Once you define your segments, Pinpoint lets you send targeted notifications with personalized messages to each user in the campaign based on custom attributes such as game level, favorite team, and news preferences for example. Amazon Pinpoint can send push notifications immediately, at a time you define, or as a recurring campaign. By scheduling campaigns, you can optimize the push notifications to be delivered at a specific time across multiple time zones. For your marketing campaigns Pinpoint supports Rich Notifications to enable you to send images as part of your campaigns. We also support silent or data notifications which allow you to control app behavior and app config on the background.

Once your campaign is running, Amazon Pinpoint provides metrics to track the impact of your campaign, including the number of notifications received, number of times the app was opened as a result of the campaign, time of app open, push notification opt-out rate, and revenue generated from campaigns. You can also export the resulting event data and run custom analytics using your existing analytics systems. You can also A/B test different messages, track results, and then send the best message to your target segment.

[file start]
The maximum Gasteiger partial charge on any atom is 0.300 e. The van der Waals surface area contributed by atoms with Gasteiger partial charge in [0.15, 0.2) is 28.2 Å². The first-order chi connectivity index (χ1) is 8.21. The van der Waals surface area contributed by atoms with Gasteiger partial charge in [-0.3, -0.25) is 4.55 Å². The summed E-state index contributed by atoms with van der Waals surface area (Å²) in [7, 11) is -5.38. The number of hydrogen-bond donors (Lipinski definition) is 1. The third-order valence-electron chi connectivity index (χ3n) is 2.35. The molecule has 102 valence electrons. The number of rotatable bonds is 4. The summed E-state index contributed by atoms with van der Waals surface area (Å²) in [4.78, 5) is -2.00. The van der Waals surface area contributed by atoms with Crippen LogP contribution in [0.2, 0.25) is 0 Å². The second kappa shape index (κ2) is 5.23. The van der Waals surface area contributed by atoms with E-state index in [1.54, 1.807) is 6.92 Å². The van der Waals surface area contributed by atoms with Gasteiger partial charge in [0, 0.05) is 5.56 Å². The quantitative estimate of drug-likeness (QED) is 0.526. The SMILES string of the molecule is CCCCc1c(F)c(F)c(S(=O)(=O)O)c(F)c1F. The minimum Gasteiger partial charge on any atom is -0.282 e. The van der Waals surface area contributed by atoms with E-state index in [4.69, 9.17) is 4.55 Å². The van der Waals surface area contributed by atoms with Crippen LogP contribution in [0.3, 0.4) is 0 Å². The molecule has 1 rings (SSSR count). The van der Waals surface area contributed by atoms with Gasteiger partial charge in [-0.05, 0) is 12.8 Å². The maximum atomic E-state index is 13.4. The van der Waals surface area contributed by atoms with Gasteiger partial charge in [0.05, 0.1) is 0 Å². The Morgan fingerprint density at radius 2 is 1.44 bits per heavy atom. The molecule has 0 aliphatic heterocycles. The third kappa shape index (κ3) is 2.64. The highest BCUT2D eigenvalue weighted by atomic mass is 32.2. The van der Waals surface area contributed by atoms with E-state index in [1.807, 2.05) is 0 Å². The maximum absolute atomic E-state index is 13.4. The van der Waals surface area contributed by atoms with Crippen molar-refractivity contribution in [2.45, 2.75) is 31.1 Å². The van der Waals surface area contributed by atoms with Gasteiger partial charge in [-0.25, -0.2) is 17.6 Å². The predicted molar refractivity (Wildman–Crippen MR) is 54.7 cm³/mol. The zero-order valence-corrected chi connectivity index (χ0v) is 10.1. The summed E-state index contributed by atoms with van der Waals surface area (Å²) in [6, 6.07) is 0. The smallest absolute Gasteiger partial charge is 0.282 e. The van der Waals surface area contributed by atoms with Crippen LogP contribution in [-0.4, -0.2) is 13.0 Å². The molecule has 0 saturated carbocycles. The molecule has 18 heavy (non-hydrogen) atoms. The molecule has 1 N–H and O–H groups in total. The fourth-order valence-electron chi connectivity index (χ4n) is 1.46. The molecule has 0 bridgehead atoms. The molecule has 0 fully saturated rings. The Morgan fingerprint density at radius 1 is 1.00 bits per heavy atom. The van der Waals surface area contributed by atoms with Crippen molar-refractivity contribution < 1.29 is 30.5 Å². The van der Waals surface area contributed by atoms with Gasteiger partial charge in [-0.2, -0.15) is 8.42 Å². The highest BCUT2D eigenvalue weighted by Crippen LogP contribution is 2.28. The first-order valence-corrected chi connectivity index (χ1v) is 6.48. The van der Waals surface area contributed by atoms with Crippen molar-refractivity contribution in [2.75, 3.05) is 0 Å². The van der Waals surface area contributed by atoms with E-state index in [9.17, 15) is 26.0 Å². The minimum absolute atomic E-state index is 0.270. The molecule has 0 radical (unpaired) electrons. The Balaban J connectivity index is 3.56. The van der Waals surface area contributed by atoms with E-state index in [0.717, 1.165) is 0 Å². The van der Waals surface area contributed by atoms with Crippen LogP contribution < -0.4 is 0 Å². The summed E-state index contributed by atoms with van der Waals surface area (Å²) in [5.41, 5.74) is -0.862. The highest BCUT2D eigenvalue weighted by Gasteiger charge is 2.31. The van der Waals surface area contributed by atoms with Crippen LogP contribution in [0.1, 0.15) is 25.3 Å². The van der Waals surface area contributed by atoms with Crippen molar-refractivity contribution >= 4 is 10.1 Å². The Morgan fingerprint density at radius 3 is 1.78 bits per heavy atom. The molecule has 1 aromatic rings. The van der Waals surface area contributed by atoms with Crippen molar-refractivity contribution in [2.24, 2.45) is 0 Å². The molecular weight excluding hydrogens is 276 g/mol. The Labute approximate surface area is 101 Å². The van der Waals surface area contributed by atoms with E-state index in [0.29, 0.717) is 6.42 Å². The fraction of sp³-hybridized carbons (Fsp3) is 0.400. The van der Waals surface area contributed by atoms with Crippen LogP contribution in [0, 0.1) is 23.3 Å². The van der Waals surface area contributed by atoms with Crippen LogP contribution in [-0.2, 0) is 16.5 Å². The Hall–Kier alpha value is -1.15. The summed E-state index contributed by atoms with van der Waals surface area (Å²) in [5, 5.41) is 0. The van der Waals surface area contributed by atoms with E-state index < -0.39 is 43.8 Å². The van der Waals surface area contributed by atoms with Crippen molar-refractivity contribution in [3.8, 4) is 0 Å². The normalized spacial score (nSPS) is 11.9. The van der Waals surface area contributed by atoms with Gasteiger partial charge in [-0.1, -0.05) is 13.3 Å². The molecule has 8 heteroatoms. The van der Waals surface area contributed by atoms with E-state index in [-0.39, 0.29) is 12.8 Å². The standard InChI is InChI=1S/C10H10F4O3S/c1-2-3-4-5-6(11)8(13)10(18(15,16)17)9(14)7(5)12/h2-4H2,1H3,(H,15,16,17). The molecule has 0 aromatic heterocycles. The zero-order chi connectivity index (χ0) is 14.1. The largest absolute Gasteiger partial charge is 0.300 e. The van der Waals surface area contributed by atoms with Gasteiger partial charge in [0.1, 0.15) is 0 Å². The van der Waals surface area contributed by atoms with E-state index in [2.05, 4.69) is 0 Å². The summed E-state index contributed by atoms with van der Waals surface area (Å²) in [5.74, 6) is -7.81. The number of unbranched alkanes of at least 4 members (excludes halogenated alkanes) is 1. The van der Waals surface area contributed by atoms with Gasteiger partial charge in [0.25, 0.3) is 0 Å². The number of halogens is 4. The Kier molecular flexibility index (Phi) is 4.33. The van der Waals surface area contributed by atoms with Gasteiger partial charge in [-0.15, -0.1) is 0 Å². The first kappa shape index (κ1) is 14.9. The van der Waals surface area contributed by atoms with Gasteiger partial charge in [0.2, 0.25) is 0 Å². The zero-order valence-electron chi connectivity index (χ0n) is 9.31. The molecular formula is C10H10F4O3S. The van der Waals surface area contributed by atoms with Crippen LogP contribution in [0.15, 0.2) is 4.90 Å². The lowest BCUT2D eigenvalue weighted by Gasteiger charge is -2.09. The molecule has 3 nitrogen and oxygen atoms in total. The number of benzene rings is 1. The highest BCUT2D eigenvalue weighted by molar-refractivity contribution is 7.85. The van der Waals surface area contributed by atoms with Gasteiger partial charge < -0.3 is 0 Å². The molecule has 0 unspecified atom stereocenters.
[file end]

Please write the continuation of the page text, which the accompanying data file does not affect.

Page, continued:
With Pinpoint there is no minimum fee, no setup cost and no fixed monthly cost based on your total user pool. You only pay for the number of users you target or collect events from, the messages you send, and events you collect, so you can start small and scale as your application grows.

Now lets take a look at how Pinpoint makes it easy to setup a campaign.

15 Years of Concurrency

In a Tale of Three Safeties, we discussed three kinds of safety: type, memory, and concurrency. In this follow-on article, we will dive deeper into the last, and perhaps the most novel yet difficult, one. Concurrency-safety led me to the Midori project in the first place, having spent years on .NET and C++ concurrency models leading up to joining. We built some great things that I’m very proud of during this time. Perhaps more broadly interesting, however, are the reflections on this experience after a few years away from the project.

I’ve tried to write this article about 6 times since earlier this year, and I’m thrilled to finally share it. I hope that it’s useful to anyone interested in the field, and especially anybody who is actively innovating in this area. Although the code samples and lessons learned are deeply rooted in C#, .NET, and the Midori project, I have tried to generalize the ideas so they are easily consumable regardless of programming language.